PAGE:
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Golden Goose Awarded for “Impossible” Success of Nanopore DNA Sequencing

Golden Goose Awarded for “Impossible” Success of Nanopore DNA Sequencing

Daniel Branton, Harvard’s Higgins Professor of Biology, Emeritus, and his collaborators David Deamer and Mark Akeson at the University of California, Santa Cruz, are among the 2023 Golden Goose Award winners for their invention and research developing Nanopore Sequencing.

“The Golden Goose Awards are awarded to research that sounded like too esoteric an idea at first but has since in fact had a major impact on society,” says Branton. First given out in 2012, they were an answer to the short-sightedness of the mockery of the “Golden Fleece” that suggested basic research had no benefit to greater society and should not be the beneficiaries of government grants.

“It’s wonderful to see Dan Branton recognized for inventing and developing this transformative technology,” says Rachelle Gaudet, Professor and Chair of Molecular and Cellular Biology. “I remember learning about the nanopore sequencing project as a postdoc in the Department in the late 1990s, and being fascinated by the concept and blown away by the early experiments that hinted that it may actually work someday. I appreciate that MCB, and Harvard more broadly, are communities that value and invest in basic research and bold ideas. We sometimes make the biggest leaps from the weird curiosity-driven corners of biology, something that Dan has demonstrated multiple times in his illustrious research career.”

Nanopore sequencing involves drawing many single strands of DNA through a two-nanometer diameter pore in an otherwise tightly sealed lipid membrane separating two small liquid filled containers. (Two nanometers is about 50,000 times smaller than the thickness of a piece of ordinary writing paper.) The liquid filled containers are wired with electrical contacts. As the DNA strand is drawn through the nanopore from the container on the first side of membrane to the container on the second side, the different nucleotide bases (known as A, C, G, T or U) trigger different electrical responses allowing researchers to identify the order or sequence of the bases.  The technology provides real-time information on DNA sequence and is currently being used around the world in both large research laboratories and in field work situations.

The decades-long collaboration began in the early 1990s when Deamer and Branton began discussing their similar ideas for expediting the sequencing of DNA by drawing single nucleic acid strands through an interface. At the time, the only method available for sequencing DNA involved time consuming expensive biochemical maneuvers and electrophoresis in gels that required a controlled lab environment and heavy, costly equipment.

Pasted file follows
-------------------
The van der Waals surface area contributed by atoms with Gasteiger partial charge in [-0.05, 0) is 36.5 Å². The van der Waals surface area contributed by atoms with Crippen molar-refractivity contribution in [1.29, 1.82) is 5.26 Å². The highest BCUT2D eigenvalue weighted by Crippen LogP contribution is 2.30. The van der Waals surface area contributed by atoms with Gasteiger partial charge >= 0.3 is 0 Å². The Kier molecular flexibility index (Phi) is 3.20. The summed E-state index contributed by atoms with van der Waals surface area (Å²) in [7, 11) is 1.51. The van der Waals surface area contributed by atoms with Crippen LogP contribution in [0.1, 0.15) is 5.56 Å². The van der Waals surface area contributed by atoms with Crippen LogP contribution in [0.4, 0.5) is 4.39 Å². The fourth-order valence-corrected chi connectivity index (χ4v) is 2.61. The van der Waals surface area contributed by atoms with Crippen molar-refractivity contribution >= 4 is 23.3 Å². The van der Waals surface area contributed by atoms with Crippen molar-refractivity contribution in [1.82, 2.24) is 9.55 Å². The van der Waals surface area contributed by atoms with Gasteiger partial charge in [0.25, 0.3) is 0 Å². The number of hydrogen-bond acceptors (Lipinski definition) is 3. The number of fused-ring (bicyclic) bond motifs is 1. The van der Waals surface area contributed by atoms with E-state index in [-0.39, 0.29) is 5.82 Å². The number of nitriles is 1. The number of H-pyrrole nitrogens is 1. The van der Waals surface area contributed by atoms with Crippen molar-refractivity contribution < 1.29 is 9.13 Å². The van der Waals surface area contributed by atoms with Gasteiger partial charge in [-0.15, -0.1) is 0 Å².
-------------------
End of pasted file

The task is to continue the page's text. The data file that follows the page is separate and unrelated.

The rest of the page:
From the outset, the ideas underlying nanopore sequencing received pushback.

“The notion of sequencing nucleic acids by drawing single molecules of DNA or RNA through a nanopore was initially considered quite impossible by most people, including most of the expert scientists who reviewed our grant proposals at NIH.” says Branton. “In spite of the strong evidence we published in our 1996 PNAS paper, many readers initially doubted that we had in fact electrophoretically drawn a single polymer of nucleic acid through a nanopore. Furthermore, even after overcoming doubts about pulling DNA or RNA through a nanopore, a good scientist could foresee there would be many other problems to be overcome.  Could all of these problems ever be solved? Indeed, it took us and our many bright, hardworking postdocs, students, and laboratory technicians some 25 years before the first crude sequence of a strand of DNA was obtained by nanopore sequencing.”

After years of work and publications, Harvard and UC Santa Cruz licensed patents to Oxford Nanopore Technologies (ONT). Within a few years ONT developed and bought to market the MinION, a small pocket-sized device that when plugged into a laptop computer becomes a complete sequencer. MinION’s portability makes it particularly well suited for important field work including the monitoring of the worldwide genetic evolution of Covid19, the Ebola virus in Africa, the microfauna at the top of an icebergs in the Arctic, or contaminants on the space station while soaring in space. And in the field or in the lab, nanopore sequencing produces direct, real-time sequence reads as soon as the sequencing process begins yielding up to 100 kb long reads or longer.

Branton is quick to note that while the researchers named as Golden Goose awardees developed the germ of the idea, its success depended on decades of hard work by students, postdocs, and research technician in his and his collaborators’ laboratories at UC Santa Cruz, as well as scientists and technicians in many different labs that pursued research related to the concept of nanopore sequencing.

For example, he recalls that Eric Brandin, who still works at Harvard, was the technician in his laboratory whose steady hands were responsible for performing the unusually difficult PCR sampling work which proved single DNA strands could actually be drawn through a nanopore, a proof that set the stage for much of the subsequent research that developed today’s nanopore sequencing .

“The Golden Goose award really is a celebration of Congress’s wisdom in supporting early-stage research,” says Branton “Such support is critically needed for the development of science in this country.”

Daniel Branton

Daniel Branton